Buffalo, N.Y.--Signet Jewelers Ltd. and the Equal Employment Opportunity Commission reached a settlement last week, ending one of the two cases in which the retailer is accused of gender discrimination in pay and promotion.

The EEOC originally filed suit against Signet subsidiary Sterling Jewelers Inc. in September 2008 in federal court in Buffalo, N.Y., alleging that the retailer violated Title VII of the Civil Rights Act of 1964 by paying women less for the same work as men and denying them promotions for which they were qualified.

The court-approved settlement, filed Thursday, states that “no findings of liability or wrongdoing as to Sterling” were found during the course of the litigation.

But it lays out a number of steps the company must take to shore up its employment practices, including bringing on board Nancy Tippins, Ph.D., who is an expert in industrial/organizational psychology, as an independent employment practices expert.

Tippins will spend the next four to six months reviewing the retailer’s hiring, compensation and promotion practices for certain store-level management positions to determine if there are any disparities in the way men and women are treated.

Under the terms of the settlement, Sterling also must conduct additional training on federal discrimination laws and what the EEOC settlement will mean for the company, and post “in conspicuous places” a notice about the settlement.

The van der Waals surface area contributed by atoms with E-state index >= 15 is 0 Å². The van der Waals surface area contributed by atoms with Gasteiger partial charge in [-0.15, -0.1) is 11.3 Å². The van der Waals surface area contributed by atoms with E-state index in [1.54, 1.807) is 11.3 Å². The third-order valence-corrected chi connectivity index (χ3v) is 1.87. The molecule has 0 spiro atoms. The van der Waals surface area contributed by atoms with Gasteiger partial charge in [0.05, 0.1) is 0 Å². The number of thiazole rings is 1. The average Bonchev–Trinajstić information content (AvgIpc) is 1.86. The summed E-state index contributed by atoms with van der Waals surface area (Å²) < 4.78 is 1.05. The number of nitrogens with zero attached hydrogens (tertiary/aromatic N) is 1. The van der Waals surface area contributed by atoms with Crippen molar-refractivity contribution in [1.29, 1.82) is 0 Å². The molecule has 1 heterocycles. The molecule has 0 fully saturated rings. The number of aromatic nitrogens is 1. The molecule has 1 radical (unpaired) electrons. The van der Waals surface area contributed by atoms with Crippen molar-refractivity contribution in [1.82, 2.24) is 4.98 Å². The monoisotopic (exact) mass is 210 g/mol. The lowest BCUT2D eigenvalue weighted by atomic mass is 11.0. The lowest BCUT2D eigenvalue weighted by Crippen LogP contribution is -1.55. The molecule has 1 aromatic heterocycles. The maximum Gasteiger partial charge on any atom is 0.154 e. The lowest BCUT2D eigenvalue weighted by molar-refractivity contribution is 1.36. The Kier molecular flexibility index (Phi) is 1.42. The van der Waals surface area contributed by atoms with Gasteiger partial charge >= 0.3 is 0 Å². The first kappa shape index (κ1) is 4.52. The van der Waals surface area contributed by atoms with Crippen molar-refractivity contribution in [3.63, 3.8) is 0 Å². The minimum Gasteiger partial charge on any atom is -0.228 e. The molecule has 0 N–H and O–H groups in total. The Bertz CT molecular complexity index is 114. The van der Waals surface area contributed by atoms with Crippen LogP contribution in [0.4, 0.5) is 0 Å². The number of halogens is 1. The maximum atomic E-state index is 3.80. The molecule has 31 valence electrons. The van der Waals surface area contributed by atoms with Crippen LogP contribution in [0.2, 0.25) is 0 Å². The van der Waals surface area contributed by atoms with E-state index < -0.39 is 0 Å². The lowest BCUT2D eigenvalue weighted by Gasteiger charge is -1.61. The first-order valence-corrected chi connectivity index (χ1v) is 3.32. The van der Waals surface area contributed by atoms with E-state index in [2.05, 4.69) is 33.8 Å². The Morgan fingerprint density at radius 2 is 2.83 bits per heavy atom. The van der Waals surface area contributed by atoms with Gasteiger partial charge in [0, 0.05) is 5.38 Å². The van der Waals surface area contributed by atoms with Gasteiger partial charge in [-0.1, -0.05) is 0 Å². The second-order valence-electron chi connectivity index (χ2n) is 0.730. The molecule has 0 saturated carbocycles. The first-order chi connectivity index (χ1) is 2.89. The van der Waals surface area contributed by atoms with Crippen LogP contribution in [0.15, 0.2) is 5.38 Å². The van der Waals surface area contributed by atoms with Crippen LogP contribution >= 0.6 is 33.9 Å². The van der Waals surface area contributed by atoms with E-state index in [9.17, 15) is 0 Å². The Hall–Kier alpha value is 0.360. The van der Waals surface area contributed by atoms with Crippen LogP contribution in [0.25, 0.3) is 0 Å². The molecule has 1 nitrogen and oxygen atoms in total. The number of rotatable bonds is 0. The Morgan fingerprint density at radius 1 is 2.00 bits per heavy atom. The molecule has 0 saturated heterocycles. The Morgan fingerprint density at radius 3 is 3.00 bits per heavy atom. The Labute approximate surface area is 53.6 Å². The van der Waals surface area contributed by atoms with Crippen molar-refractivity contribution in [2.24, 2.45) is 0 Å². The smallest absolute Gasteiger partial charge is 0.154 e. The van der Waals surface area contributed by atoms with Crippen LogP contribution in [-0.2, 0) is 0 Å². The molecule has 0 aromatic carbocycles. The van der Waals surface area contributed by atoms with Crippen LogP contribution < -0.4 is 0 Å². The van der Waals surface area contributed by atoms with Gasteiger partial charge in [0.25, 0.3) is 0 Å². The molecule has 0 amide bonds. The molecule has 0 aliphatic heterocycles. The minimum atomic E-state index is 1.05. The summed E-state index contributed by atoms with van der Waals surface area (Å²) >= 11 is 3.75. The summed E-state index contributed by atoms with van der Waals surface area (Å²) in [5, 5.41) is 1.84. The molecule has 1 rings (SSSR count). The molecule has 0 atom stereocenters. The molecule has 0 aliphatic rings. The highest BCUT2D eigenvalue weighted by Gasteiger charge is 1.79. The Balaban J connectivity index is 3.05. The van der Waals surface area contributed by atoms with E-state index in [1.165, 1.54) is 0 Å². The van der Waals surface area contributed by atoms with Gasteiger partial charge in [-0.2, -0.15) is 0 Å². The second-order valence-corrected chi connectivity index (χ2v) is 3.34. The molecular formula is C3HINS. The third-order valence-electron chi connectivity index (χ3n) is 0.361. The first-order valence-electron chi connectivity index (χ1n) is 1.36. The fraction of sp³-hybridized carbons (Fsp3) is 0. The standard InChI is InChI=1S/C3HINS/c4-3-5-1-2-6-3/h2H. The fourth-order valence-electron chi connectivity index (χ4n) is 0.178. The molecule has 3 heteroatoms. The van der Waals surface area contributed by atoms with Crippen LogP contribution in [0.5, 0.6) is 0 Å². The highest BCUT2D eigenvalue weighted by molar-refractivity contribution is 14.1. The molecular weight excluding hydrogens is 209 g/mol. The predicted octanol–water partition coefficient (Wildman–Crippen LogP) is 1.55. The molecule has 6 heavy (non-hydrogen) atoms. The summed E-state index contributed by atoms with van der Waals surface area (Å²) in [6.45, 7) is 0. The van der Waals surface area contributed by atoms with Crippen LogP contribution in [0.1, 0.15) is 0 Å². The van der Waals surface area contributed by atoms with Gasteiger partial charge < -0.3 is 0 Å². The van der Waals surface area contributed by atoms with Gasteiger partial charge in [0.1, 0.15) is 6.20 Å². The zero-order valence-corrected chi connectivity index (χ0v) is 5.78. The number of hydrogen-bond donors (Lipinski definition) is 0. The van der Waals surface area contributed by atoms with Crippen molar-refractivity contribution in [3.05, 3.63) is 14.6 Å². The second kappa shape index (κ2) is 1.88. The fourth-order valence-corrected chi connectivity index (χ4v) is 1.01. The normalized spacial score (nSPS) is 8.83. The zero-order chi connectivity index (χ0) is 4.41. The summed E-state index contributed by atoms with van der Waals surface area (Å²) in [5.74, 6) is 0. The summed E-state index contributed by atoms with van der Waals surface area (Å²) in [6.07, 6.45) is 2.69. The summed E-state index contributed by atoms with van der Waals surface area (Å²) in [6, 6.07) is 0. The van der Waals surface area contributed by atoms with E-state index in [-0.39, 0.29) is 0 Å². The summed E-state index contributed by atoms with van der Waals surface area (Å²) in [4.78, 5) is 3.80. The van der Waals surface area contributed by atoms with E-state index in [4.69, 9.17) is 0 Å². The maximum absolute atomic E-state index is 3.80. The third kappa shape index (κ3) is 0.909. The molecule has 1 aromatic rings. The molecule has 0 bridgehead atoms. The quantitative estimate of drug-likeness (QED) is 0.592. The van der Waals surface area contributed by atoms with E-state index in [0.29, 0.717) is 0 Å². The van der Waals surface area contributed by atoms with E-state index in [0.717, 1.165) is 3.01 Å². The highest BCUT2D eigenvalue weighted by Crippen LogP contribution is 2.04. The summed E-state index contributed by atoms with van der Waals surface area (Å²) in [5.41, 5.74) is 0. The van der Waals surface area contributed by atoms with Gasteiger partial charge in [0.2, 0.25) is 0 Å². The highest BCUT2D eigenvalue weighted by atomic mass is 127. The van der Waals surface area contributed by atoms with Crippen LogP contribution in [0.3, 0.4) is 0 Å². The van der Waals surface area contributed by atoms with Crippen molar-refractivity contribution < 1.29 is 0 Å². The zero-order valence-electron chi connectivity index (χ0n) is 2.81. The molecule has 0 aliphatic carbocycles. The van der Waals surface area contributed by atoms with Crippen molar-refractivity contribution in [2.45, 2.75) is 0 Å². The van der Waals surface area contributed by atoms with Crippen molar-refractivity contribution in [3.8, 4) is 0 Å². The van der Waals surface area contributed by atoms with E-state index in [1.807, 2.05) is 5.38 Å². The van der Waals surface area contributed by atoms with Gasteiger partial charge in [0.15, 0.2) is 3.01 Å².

In addition, the retailer has to appoint a compliance officer at a vice president level or higher to oversee the implementation of and compliance with the consent decree and to review complaints and reports of sex discrimination and retaliation from female retail sales employees.

Throughout the litigation, Sterling, which is the branch of Signet that operates the Kay Jewelers and Jared the Galleria of Jewelry chains, has denied all the allegations.

In a statement issued Friday, the retailer pointed out that the court-approved settlement does not require it to pay a monetary award, which is unusual in settlements involving the EEOC.

“We are pleased to have resolved this matter with the EEOC,” said Lynn Dennison, Signet’s chief legal, risk and corporate affairs officer. “Signet has a sound framework of policies and practices designed to ensure equal opportunity for women, and we do not tolerate discrimination of any kind. The additional steps agreed to as part of the consent decree with the EEOC are consistent with our commitment to continuous review and improvement.”

However, Jeffrey Burstein, regional attorney for the New York district of the EEOC, said the reason there was no monetary award is because Sterling faces pay and promotion discrimination allegations in the ongoing class-action arbitration, and the EEOC feels that any monetary relief will be “adequately litigated by competent private class-action counsel” in that case.

Overall, he said the EEOC was “pleased” with the settlement reached in the Sterling case.

The lawsuit filed by the EEOC is separate from the ongoing class arbitration against Sterling Jewelers, which was filed by a group of 12 women in 2008, a few months before the EEOC action.

That case, which now includes 69,000 former and current Sterling employees, contains similar allegations--that the retailer paid women less and passed them over for promotions in favor of men.

Neither case contains allegations of sexual harassment, though there were thousands of pages of sworn statements unsealed recently connected to the class-action arbitration that contain allegations of sexual harassment, sexist and demeaning behavior, and retaliation against women who complained about or reported such behavior (the complaints were never pursued by the claimants’ attorneys).

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